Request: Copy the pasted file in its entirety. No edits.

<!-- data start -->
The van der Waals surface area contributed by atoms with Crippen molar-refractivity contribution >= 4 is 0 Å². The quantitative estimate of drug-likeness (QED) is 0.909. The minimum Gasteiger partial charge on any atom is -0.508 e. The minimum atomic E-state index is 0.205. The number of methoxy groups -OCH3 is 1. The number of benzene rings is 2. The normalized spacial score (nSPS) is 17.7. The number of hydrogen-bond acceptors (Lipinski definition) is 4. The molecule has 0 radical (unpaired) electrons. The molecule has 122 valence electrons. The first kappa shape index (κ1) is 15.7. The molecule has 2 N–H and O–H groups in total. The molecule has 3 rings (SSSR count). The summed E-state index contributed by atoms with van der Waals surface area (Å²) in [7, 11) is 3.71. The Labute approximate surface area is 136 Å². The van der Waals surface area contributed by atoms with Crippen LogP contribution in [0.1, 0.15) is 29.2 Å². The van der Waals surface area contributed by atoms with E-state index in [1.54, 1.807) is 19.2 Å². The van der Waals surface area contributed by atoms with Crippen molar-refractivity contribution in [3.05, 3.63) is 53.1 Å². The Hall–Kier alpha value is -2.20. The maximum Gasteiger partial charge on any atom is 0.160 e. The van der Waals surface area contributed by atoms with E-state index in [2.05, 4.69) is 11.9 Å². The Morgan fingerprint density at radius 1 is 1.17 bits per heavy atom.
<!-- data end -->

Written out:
The van der Waals surface area contributed by atoms with Crippen molar-refractivity contribution >= 4 is 0 Å². The quantitative estimate of drug-likeness (QED) is 0.909. The minimum Gasteiger partial charge on any atom is -0.508 e. The minimum atomic E-state index is 0.205. The number of methoxy groups -OCH3 is 1. The number of benzene rings is 2. The normalized spacial score (nSPS) is 17.7. The number of hydrogen-bond acceptors (Lipinski definition) is 4. The molecule has 0 radical (unpaired) electrons. The molecule has 122 valence electrons. The first kappa shape index (κ1) is 15.7. The molecule has 2 N–H and O–H groups in total. The molecule has 3 rings (SSSR count). The summed E-state index contributed by atoms with van der Waals surface area (Å²) in [7, 11) is 3.71. The Labute approximate surface area is 136 Å². The van der Waals surface area contributed by atoms with Crippen LogP contribution in [0.1, 0.15) is 29.2 Å². The van der Waals surface area contributed by atoms with E-state index in [1.54, 1.807) is 19.2 Å². The van der Waals surface area contributed by atoms with Crippen molar-refractivity contribution in [3.05, 3.63) is 53.1 Å². The Hall–Kier alpha value is -2.20. The maximum Gasteiger partial charge on any atom is 0.160 e. The van der Waals surface area contributed by atoms with E-state index in [2.05, 4.69) is 11.9 Å². The Morgan fingerprint density at radius 1 is 1.17 bits per heavy atom.